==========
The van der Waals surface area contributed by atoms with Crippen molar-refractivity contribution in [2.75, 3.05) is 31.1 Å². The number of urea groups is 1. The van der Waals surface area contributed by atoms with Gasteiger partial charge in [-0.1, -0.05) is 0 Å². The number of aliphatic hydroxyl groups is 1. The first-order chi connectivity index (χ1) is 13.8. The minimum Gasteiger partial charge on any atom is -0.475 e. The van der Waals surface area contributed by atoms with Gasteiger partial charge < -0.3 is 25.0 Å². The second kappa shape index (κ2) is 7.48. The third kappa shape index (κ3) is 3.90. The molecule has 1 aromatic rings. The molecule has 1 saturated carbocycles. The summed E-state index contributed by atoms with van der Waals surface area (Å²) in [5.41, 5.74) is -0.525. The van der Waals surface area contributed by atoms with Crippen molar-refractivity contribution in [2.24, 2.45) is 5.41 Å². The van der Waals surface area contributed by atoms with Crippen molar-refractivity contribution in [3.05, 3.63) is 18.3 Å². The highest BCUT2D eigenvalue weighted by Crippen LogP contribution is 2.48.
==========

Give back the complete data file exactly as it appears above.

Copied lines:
The van der Waals surface area contributed by atoms with Crippen molar-refractivity contribution in [2.75, 3.05) is 31.1 Å². The number of urea groups is 1. The van der Waals surface area contributed by atoms with Gasteiger partial charge in [-0.1, -0.05) is 0 Å². The number of aliphatic hydroxyl groups is 1. The first-order chi connectivity index (χ1) is 13.8. The minimum Gasteiger partial charge on any atom is -0.475 e. The van der Waals surface area contributed by atoms with Gasteiger partial charge < -0.3 is 25.0 Å². The second kappa shape index (κ2) is 7.48. The third kappa shape index (κ3) is 3.90. The molecule has 1 aromatic rings. The molecule has 1 saturated carbocycles. The summed E-state index contributed by atoms with van der Waals surface area (Å²) in [5.41, 5.74) is -0.525. The van der Waals surface area contributed by atoms with Crippen molar-refractivity contribution in [2.24, 2.45) is 5.41 Å². The van der Waals surface area contributed by atoms with Crippen molar-refractivity contribution in [3.05, 3.63) is 18.3 Å². The highest BCUT2D eigenvalue weighted by Crippen LogP contribution is 2.48.